"The reader comments were good for tracking what plot points they were following and which needed clarity," TenNapel said. "I don't like to let my audience steer the story car since that's my job. What's important about comments is that I can learn about my audience, and webcomic readers are a unique sub culture of the comics reading world. They have their own set of traditions and expectations. It's just as idiosyncratic as preparing a printed monthly for the Wednesday book buys."
Speaking of traditions, TenNapel returned to an artistic form he had veered away from in his past few outings: pens, pencils and paper.
"My homeland is with the analogue arts," TenNapel said. "It's the three digital books I've done -- 'Ghostopolis,' 'Bad Island' and 'Cardboard' -- that were the deviation. I did notice that most webcomics were by younger artists who were just more naturally comfortable with digital art production, so that 'Ratfist' could stand out a little more with my sloppy brush splatters."
With the entire series already written, drawn and released online, TenNapel had a full book to show around to different companies who might be interested in publishing the collected edition. But the cartoonist had only one place in mind.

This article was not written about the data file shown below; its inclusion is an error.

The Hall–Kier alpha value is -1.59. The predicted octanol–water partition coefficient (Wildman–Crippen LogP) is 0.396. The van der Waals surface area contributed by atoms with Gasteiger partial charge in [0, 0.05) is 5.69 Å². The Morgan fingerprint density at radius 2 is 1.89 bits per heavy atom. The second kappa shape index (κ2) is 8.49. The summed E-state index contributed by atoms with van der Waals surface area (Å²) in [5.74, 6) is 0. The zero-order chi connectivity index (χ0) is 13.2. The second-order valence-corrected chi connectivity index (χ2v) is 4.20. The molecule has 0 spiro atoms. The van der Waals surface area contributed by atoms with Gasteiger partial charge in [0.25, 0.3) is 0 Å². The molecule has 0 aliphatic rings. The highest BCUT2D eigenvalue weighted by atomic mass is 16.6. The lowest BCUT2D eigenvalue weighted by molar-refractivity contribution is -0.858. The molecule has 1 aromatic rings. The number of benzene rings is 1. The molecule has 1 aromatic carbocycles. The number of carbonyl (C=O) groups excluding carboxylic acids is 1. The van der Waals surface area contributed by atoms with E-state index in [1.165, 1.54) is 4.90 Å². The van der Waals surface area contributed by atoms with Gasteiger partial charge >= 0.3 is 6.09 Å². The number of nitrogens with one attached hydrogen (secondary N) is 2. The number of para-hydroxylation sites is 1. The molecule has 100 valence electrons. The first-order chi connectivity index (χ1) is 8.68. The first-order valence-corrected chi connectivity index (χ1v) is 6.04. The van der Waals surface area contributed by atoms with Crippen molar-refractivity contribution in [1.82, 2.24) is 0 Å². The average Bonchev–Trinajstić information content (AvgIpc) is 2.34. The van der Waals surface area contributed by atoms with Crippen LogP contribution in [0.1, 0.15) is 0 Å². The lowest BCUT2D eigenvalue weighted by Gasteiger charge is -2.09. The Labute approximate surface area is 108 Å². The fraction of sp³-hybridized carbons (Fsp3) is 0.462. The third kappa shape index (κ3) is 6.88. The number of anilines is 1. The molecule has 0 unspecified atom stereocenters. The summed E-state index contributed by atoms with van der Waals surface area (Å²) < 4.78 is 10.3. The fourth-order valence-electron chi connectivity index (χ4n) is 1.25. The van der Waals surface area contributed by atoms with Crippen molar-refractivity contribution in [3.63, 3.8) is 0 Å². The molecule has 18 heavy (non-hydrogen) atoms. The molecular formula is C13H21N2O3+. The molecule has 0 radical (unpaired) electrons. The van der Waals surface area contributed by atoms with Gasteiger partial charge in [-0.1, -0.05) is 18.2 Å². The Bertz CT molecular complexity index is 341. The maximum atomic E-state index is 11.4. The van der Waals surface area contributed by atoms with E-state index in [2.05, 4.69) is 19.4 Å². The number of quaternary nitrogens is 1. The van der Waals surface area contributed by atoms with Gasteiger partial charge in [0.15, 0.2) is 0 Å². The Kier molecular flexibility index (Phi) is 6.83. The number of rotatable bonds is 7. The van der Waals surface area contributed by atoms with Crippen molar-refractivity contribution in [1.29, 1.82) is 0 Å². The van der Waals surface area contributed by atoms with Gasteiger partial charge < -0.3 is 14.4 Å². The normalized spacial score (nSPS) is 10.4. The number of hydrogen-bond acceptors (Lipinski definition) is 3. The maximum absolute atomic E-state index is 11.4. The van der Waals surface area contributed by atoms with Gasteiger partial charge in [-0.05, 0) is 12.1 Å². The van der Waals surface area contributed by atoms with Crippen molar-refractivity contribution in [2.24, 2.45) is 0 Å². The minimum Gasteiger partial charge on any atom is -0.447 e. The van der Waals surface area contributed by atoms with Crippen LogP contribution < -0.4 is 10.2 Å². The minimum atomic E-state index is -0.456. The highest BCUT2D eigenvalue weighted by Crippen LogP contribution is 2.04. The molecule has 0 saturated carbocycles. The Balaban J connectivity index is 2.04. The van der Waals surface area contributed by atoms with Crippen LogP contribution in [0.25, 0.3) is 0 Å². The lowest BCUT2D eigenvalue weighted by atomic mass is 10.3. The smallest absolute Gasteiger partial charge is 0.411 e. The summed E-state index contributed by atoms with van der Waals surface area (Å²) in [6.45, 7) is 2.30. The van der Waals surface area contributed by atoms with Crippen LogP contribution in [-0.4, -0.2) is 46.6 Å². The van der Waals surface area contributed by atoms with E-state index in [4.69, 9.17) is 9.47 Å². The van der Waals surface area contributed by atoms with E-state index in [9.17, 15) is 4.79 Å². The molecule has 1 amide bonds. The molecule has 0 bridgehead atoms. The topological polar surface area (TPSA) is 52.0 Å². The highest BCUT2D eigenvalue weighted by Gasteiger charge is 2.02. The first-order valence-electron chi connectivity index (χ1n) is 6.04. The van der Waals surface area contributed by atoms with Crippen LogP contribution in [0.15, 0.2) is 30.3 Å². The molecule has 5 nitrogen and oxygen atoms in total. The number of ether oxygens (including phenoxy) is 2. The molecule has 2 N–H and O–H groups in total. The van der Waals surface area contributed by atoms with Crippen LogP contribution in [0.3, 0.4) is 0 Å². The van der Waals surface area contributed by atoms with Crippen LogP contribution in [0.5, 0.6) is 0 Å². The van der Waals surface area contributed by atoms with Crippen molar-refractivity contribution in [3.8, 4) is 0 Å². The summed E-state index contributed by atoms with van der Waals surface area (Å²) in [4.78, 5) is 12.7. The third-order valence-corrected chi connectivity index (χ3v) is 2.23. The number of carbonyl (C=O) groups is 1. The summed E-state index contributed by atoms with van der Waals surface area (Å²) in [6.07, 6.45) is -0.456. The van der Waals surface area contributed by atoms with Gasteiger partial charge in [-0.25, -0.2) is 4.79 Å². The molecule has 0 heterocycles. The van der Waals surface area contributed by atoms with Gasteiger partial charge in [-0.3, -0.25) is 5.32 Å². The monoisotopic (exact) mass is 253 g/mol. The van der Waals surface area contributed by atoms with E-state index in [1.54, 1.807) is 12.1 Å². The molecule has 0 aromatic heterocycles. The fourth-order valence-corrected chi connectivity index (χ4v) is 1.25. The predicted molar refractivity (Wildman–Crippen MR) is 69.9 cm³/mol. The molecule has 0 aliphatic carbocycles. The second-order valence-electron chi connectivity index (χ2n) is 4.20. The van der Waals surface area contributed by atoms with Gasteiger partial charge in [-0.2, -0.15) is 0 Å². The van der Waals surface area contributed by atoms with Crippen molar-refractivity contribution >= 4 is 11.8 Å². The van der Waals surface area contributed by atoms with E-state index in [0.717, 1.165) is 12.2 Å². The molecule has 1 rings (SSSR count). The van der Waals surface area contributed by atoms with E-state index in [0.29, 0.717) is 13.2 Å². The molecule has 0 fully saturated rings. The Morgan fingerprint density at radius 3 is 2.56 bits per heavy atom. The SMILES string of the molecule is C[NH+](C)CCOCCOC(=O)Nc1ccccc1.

"I've been working with Image for going on ten years now and 'Ratfist' is my tenth book with them," TenNapel said. "They're the world's greatest indie publisher and I'm really proud to be associated with them. I've been doing my younger titles with Scholastic these days so I've been itching to find the right kind of project to bring to Image. They put out a lot of titles so my main goal is just to not be a big burden to them. I got the whole book wrapped up before I brought it in so they could easily make a decision. That's how I've always done it with Image; I bring in the whole finished book, so there's no guess work on what they're getting."
In addition to the complete "Ratfist" story as seen online, the collection will also feature an introduction by Michael J. Nelson of "Mystery Science Theater 3000" and Rifftrax fame as well as a series of pin-ups by Nicolle, Ryan Ottley, PVP's Scott Kurtz and Christopher Hastings.
"When it comes to pin-ups, I like to pick friends of mine in the industry who just so happened to be close to me during that project," TenNapel said. "I've become friends this year with Ryan Ottley who I met through Skottie Young. Because 'Ratfist' was a web comic first, I wanted to load up the pin-ups with webcomic artists. Ethan was an obvious choice. I also got some nice work from Der-Shing Helmer and I'm still finding out if Scott Kurtz is going to hit our deadline! Come on Scott!"
"Ratfist" goes on sale December 14, 2011 from Image Comics.